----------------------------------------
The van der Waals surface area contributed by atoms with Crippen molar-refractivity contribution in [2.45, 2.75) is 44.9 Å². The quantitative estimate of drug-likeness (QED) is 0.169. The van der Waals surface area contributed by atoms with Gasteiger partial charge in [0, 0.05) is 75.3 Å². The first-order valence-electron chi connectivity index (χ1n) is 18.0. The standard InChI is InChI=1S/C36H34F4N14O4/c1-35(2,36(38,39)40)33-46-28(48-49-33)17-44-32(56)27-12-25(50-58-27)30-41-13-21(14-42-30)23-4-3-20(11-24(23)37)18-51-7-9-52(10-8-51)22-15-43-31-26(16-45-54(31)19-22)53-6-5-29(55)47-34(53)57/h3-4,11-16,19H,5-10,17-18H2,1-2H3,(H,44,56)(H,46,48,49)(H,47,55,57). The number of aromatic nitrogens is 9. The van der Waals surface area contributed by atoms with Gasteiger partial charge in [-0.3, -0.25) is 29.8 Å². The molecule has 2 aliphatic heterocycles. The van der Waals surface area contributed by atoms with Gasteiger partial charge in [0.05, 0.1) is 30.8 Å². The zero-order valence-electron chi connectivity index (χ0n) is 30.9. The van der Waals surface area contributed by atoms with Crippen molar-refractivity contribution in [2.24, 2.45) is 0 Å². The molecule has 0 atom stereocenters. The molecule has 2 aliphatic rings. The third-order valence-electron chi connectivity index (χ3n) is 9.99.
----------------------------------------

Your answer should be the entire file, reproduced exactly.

The van der Waals surface area contributed by atoms with Crippen molar-refractivity contribution in [2.45, 2.75) is 44.9 Å². The quantitative estimate of drug-likeness (QED) is 0.169. The van der Waals surface area contributed by atoms with Gasteiger partial charge in [0, 0.05) is 75.3 Å². The first-order valence-electron chi connectivity index (χ1n) is 18.0. The standard InChI is InChI=1S/C36H34F4N14O4/c1-35(2,36(38,39)40)33-46-28(48-49-33)17-44-32(56)27-12-25(50-58-27)30-41-13-21(14-42-30)23-4-3-20(11-24(23)37)18-51-7-9-52(10-8-51)22-15-43-31-26(16-45-54(31)19-22)53-6-5-29(55)47-34(53)57/h3-4,11-16,19H,5-10,17-18H2,1-2H3,(H,44,56)(H,46,48,49)(H,47,55,57). The number of aromatic nitrogens is 9. The van der Waals surface area contributed by atoms with Gasteiger partial charge in [-0.3, -0.25) is 29.8 Å². The molecule has 2 aliphatic heterocycles. The van der Waals surface area contributed by atoms with Gasteiger partial charge in [0.05, 0.1) is 30.8 Å². The zero-order valence-electron chi connectivity index (χ0n) is 30.9. The van der Waals surface area contributed by atoms with Crippen molar-refractivity contribution in [2.24, 2.45) is 0 Å². The molecule has 0 atom stereocenters. The molecule has 2 aliphatic rings. The third-order valence-electron chi connectivity index (χ3n) is 9.99.